2. Nonorganic sleep disorder

In patients who were diagnosed with nonorganic sleep disorder, rates of utilization of Korean medicine and conventional medicine differed significantly according to age. Among the nonorganic sleep disorder patients aged 0-2 and 3-5 years, 79.05% and 70.56% used Korean medicine and conventional medicine, respectively. In the group of nonorganic sleep disorder patients aged 13-19 and 10-12 years, 92.63% and 67.14%, respectively, used conventional medicine (Fig. 3). Table 4 and 5 list the sociodemographic characteristics and treatment types of patients with nonorganic sleep disorders according to their utilization of medical institution. Among the patients with non-organic sleep disorders, the patients who used Korean medicine constituted the largest proportion (64.26%) among participants aged 0-2 years, and most were diagnosed with night terrors. Among those who used conventional medicine, the highest proportion of patients were 13- to 19-years-old (67.69%) and were diagnosed with nonorganic insomnia, unspecified nonorganic sleep disorder, and night terrors.

Table 4

Characteristics of patients with nonorganic sleep disorders according to the utilization of conventional and Korean medicine.

TotalCM aloneKM alone



n%n%n%
Total1,685100.0091054.0177545.99
Age
0-263037.3913214.5149864.26
3-518010.68535.8212716.39
6-91408.31626.817810.06
10-12704.15475.16232.97
13-1966539.4761667.69496.32
Gender
Male90753.8348252.9742554.84
Female77846.1742847.0335045.16
Use of outpatient service
Mean ± sd2.63 ± 3.842.49 ± 3.672.80 ± 4.03
Median (Q1, Q3)1 (3, 42)1 (1, 37)1 (1, 42)
Follow-up period (day)
Mean ± sd195.81 ± 107.41188.38 ± 107.76204.54 ± 106.41
Median (Q1, Q3)197 (106, 295)184.5 (95, 285)214 (116.5, 303)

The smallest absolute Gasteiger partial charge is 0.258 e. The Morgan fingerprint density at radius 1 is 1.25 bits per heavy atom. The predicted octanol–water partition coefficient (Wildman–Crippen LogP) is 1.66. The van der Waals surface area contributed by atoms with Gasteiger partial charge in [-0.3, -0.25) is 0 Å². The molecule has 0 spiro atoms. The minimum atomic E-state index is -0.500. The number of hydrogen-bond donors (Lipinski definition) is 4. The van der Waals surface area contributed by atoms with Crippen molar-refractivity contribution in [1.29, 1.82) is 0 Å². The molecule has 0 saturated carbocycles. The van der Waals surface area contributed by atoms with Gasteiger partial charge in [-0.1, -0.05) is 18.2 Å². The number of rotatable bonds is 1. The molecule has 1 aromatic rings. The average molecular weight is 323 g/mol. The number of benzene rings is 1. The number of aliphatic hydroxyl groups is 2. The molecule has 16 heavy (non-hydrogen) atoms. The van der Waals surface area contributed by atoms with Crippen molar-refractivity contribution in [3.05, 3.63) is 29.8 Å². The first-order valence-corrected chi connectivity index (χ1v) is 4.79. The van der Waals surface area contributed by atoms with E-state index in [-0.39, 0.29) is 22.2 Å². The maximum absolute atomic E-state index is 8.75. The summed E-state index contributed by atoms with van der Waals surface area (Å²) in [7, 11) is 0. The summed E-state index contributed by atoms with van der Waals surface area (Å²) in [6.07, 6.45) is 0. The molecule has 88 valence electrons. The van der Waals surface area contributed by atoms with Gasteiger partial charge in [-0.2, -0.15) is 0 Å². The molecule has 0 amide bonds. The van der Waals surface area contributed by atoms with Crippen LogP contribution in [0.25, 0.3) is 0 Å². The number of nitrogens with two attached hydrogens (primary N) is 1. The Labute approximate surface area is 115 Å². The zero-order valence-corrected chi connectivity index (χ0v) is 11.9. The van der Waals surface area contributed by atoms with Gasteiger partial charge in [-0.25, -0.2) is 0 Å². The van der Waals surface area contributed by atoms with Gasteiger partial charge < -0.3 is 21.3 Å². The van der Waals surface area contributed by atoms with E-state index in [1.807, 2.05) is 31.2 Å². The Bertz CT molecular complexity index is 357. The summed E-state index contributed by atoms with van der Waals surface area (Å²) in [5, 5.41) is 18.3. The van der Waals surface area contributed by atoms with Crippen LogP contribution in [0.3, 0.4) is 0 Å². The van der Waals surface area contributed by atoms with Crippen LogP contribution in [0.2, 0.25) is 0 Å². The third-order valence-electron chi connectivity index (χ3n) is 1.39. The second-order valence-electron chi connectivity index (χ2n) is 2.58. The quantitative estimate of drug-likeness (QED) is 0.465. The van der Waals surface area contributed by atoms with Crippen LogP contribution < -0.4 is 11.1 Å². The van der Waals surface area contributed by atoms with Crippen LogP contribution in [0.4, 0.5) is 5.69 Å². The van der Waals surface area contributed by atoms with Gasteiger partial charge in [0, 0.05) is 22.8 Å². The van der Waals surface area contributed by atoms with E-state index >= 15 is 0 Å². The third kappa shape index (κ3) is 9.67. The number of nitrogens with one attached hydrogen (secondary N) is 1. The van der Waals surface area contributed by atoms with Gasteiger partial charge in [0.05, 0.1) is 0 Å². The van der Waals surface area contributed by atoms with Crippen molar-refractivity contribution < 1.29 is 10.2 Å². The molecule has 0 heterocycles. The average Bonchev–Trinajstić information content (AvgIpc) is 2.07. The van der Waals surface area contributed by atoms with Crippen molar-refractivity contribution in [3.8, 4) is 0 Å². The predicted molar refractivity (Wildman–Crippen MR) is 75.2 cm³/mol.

Diagnostic code (except for 2017)
Nonorganic insomnia41327.1434342.88709.70
Nonorganic hypersomnia342.23324.0020.28
Nonorganic disorder of
the sleep-wake schedule
161.05141.7520.28
Somnambulism291.91222.7570.97
Night terrors57537.7814518.1343059.56
Nightmares312.04263.2550.69
Other nonorganic sleep disorders694.53516.38182.49
Nonorganic sleep disorder,
unspecified
35523.3216720.8818826.04
Year
201026015.4311412.5314618.84
201125415.0713214.5112215.74
201222813.5312413.6310413.42
201319311.45899.7810413.42
201421412.7012013.199412.13
201519211.3911112.208110.45
201618110.7411012.09719.16
20171639.6711012.09536.84


Table 5

Treatment type of patients with nonorganic sleep disorders according to the utilization of Korean medicine.

AcupunctureHerbal medicineMoxibustionCupping




n (%)N of prescription
mean ± sd
Follow-up period
mean ± sd
n (%)N of prescription
mean ± sd
Follow-up period
mean ± sd
n (%)N of prescription
mean ± sd
Follow-up period
mean ± sd
n (%)N of prescription
mean ± sd
Follow-up period
mean ± sd
Total742 (100.0)3.31 ±5.86203.40 ±106.8261 (100.0)1.39 ±1.04209.07 ±108.7574 (100.0)3.62 ±6.34209.27 ±113.8870 (100.0)3.61 ±5.30210.47 ±106.43